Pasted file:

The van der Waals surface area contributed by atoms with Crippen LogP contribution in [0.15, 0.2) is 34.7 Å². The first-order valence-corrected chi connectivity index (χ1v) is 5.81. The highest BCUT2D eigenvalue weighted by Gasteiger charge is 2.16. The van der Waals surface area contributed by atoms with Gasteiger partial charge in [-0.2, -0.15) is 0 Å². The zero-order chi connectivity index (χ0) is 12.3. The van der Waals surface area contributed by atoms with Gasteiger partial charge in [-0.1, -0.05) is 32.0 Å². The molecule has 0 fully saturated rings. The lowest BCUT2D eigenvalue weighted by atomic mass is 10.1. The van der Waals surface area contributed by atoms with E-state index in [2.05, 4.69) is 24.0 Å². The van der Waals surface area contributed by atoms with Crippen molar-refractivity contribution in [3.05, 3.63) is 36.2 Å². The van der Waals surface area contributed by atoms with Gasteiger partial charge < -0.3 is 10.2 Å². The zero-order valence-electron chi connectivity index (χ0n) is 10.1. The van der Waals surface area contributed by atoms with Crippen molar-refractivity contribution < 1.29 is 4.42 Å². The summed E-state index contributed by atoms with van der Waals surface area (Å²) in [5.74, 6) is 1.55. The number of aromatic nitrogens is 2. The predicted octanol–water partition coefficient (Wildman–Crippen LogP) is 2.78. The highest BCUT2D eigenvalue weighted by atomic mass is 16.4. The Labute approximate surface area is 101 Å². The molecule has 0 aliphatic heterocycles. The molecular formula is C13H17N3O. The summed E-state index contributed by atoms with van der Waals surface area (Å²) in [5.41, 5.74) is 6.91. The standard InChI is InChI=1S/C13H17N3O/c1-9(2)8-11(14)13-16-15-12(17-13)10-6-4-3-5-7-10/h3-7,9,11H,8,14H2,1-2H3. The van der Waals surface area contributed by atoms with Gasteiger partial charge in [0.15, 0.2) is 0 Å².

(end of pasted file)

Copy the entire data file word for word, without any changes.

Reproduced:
The van der Waals surface area contributed by atoms with Crippen LogP contribution in [0.15, 0.2) is 34.7 Å². The first-order valence-corrected chi connectivity index (χ1v) is 5.81. The highest BCUT2D eigenvalue weighted by Gasteiger charge is 2.16. The van der Waals surface area contributed by atoms with Gasteiger partial charge in [-0.2, -0.15) is 0 Å². The zero-order chi connectivity index (χ0) is 12.3. The van der Waals surface area contributed by atoms with Gasteiger partial charge in [-0.1, -0.05) is 32.0 Å². The molecule has 0 fully saturated rings. The lowest BCUT2D eigenvalue weighted by atomic mass is 10.1. The van der Waals surface area contributed by atoms with E-state index in [2.05, 4.69) is 24.0 Å². The van der Waals surface area contributed by atoms with Crippen molar-refractivity contribution in [3.05, 3.63) is 36.2 Å². The van der Waals surface area contributed by atoms with Gasteiger partial charge < -0.3 is 10.2 Å². The zero-order valence-electron chi connectivity index (χ0n) is 10.1. The van der Waals surface area contributed by atoms with Crippen molar-refractivity contribution < 1.29 is 4.42 Å². The summed E-state index contributed by atoms with van der Waals surface area (Å²) in [5.74, 6) is 1.55. The number of aromatic nitrogens is 2. The predicted octanol–water partition coefficient (Wildman–Crippen LogP) is 2.78. The highest BCUT2D eigenvalue weighted by atomic mass is 16.4. The Labute approximate surface area is 101 Å². The molecule has 0 aliphatic heterocycles. The molecular formula is C13H17N3O. The summed E-state index contributed by atoms with van der Waals surface area (Å²) in [5.41, 5.74) is 6.91. The standard InChI is InChI=1S/C13H17N3O/c1-9(2)8-11(14)13-16-15-12(17-13)10-6-4-3-5-7-10/h3-7,9,11H,8,14H2,1-2H3. The van der Waals surface area contributed by atoms with Gasteiger partial charge in [0.15, 0.2) is 0 Å².